Our endeavors aren’t all bad, though. David Powlison has noted the profundity of some resolutions:
“[They] express a sensed need of moral reformation. Gluttony, laziness, drunkenness, overspending and debt, loveless isolation from others, joyless workaholism, peaceless anxiety, restless entertainment, sexual self-indulgence, bitterness and estrangement from kith and kin, slovenly disorganization…[resolutions] are not trivial matters…”
Resolutions are not trivial. They demonstrate an awareness that our hearts and lives are not as they should be–that we are in need of revival. We need transformation. Then, how should we make our resolutions and persevere in keeping them?
Perhaps the most famous set of resolutions made by a Christian were the 70 made by Jonathan Edwards. His resolutions, penned in 1722, were prefaced with this sentence:
“Being sensible that I am unable to do anything without God’s help, I do humbly entreat him by his grace to enable me to keep these resolutions, so far as they are agreeable to his will, for Christ’s sake.”
Not only did he write them once, but Edwards meditated weekly on these 70 resolutions. Praying this same prayer, he asked for and sought after God’s glory.
In this simple introduction, Edwards offers find several tips for how a Christian should make resolutions.
- First, there should be a humble approach that recognizes it is God’s strength that we rely on for resolve and victory. Resolutions are not for the purpose of self-salvation; they are for Christ’s sake and his glory. When we assume self-salvation, or sola bootstrapa, we are in dangerous territory. To confess Christ means we have stopped trying to pull ourselves up by our bootstraps. Instead, we rely on Jesus raise us.
- Second, we must yield to his will. Health and wealth isn’t promised to any of us. God may want you to have a more prosperous year. Then again, he may not. To confess Christ is to submit our will to his. Not only does this become our posture in resolutions but for daily life. We make resolutions by asking, “God, what do you want to do in and through me this year?”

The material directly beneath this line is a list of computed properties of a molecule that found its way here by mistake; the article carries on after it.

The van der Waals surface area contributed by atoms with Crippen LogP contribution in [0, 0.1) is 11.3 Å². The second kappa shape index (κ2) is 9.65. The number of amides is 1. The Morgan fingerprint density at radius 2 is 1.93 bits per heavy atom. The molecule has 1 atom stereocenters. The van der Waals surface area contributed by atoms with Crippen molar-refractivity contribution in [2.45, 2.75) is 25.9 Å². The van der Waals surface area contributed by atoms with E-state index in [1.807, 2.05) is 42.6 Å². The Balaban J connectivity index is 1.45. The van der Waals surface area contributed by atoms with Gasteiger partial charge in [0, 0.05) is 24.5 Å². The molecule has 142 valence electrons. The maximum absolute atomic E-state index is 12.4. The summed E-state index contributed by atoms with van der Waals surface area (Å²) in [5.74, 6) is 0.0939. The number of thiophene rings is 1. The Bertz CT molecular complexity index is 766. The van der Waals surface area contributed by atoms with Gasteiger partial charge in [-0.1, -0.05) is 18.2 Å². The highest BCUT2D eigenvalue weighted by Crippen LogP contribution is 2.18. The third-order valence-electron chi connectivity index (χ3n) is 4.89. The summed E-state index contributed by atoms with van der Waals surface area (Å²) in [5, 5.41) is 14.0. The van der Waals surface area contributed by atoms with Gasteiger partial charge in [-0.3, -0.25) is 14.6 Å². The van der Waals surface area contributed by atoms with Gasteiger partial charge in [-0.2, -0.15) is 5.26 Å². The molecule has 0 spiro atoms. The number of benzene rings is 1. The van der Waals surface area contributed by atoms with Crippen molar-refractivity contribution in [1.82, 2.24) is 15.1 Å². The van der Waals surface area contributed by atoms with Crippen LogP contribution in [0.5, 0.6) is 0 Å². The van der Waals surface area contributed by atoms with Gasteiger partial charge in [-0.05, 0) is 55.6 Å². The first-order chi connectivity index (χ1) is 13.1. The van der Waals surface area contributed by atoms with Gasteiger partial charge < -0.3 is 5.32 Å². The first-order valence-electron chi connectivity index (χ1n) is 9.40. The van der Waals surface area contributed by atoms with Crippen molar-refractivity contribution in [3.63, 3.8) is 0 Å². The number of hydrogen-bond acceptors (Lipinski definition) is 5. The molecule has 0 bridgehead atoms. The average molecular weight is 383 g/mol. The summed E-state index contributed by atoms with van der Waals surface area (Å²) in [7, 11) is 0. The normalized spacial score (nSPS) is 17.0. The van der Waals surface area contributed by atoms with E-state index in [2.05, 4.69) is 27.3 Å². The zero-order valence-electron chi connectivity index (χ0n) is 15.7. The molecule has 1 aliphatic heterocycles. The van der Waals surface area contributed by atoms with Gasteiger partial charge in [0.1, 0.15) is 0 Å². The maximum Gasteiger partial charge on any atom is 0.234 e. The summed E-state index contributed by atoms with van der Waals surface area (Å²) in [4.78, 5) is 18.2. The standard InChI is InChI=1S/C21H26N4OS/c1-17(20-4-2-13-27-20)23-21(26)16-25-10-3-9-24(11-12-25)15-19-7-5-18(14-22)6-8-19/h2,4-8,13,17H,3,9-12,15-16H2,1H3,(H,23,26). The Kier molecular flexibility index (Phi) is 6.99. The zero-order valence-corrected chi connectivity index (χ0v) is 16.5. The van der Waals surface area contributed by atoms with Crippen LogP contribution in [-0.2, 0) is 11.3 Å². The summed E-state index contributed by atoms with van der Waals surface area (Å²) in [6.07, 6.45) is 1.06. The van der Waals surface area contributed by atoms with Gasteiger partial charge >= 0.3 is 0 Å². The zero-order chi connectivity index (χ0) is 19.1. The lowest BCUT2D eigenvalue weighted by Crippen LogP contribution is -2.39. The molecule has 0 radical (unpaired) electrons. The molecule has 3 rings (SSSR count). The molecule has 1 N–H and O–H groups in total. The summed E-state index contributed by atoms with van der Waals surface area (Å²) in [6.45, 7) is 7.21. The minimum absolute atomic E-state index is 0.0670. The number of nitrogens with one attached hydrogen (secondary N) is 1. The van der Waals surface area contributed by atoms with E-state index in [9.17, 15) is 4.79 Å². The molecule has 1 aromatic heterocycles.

- Third, our goal should be the glory of Christ. If our impetus in resolution making is self-glorification, then we are beginning with improper motives. Time and again, the posture of self-glorification leads to either personal pride or despair. However, seeking God’s glory brings peace.
- Finally, just as Edwards did, we must review our resolutions on a consistent basis. We also need to seek accountability.
What are some areas of life where God might be calling you to re-focus? What could God grant you that would allow you to serve and love others better? What victories over sin might God want to give you for his sake? Are your resolutions for Christ’s sake and glory?
Also, get around others who share a common passion. You can’t run this race alone. Undoubtedly, there are some wonderful people at your local church who would love to see you grow in numerous areas this coming year. Community calls us to remember Christ and our commitment to him. They remind us we are doing it through Christ’s power when we are foolishly trying to act in our own. Christian community reminds us of our need for repentance and heart change we chase our own will. They don’t hold the mirror up to us; they hold Christ up. If you are going to change in 2013, it will be through Christ and his people.
May 2013 be a year when you resolve–by God’s strength and for his glory–to make some serious life change both spiritually and physically.
Jason Seville (Th.M) lives in Memphis, TN with his wife, Kim, and daughters, Sydney & Sophie. They are members at First Evangelical Church, and Jason is on staff with Downline Ministries, where he writes curriculum, teaches, and heads up Downline Builder. You can follow him on Twitter @jasonCseville.
Read Winfield Bevin’s book, The Holy Spirit.